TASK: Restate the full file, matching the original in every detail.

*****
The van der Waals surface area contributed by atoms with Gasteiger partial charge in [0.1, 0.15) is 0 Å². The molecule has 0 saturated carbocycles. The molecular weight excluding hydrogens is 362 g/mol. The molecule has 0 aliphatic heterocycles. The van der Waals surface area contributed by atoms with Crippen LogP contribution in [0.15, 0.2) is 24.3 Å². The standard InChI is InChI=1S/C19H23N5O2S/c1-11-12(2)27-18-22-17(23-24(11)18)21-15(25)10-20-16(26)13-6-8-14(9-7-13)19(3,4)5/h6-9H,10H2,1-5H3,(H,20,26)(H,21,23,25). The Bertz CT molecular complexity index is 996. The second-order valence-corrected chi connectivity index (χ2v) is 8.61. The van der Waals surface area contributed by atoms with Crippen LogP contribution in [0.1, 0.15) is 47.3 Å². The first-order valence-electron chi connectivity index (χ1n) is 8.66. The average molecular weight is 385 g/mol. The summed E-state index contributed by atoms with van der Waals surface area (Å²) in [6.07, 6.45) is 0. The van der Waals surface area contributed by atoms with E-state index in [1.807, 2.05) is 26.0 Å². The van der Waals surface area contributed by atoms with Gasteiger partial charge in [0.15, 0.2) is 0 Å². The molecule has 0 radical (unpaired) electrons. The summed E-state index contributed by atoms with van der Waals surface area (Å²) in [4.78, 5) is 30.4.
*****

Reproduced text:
The van der Waals surface area contributed by atoms with Gasteiger partial charge in [0.1, 0.15) is 0 Å². The molecule has 0 saturated carbocycles. The molecular weight excluding hydrogens is 362 g/mol. The molecule has 0 aliphatic heterocycles. The van der Waals surface area contributed by atoms with Crippen LogP contribution in [0.15, 0.2) is 24.3 Å². The standard InChI is InChI=1S/C19H23N5O2S/c1-11-12(2)27-18-22-17(23-24(11)18)21-15(25)10-20-16(26)13-6-8-14(9-7-13)19(3,4)5/h6-9H,10H2,1-5H3,(H,20,26)(H,21,23,25). The Bertz CT molecular complexity index is 996. The second-order valence-corrected chi connectivity index (χ2v) is 8.61. The van der Waals surface area contributed by atoms with Crippen LogP contribution in [0.1, 0.15) is 47.3 Å². The first-order valence-electron chi connectivity index (χ1n) is 8.66. The average molecular weight is 385 g/mol. The summed E-state index contributed by atoms with van der Waals surface area (Å²) in [6.07, 6.45) is 0. The van der Waals surface area contributed by atoms with E-state index in [1.807, 2.05) is 26.0 Å². The van der Waals surface area contributed by atoms with Gasteiger partial charge in [0.15, 0.2) is 0 Å². The molecule has 0 radical (unpaired) electrons. The summed E-state index contributed by atoms with van der Waals surface area (Å²) in [4.78, 5) is 30.4.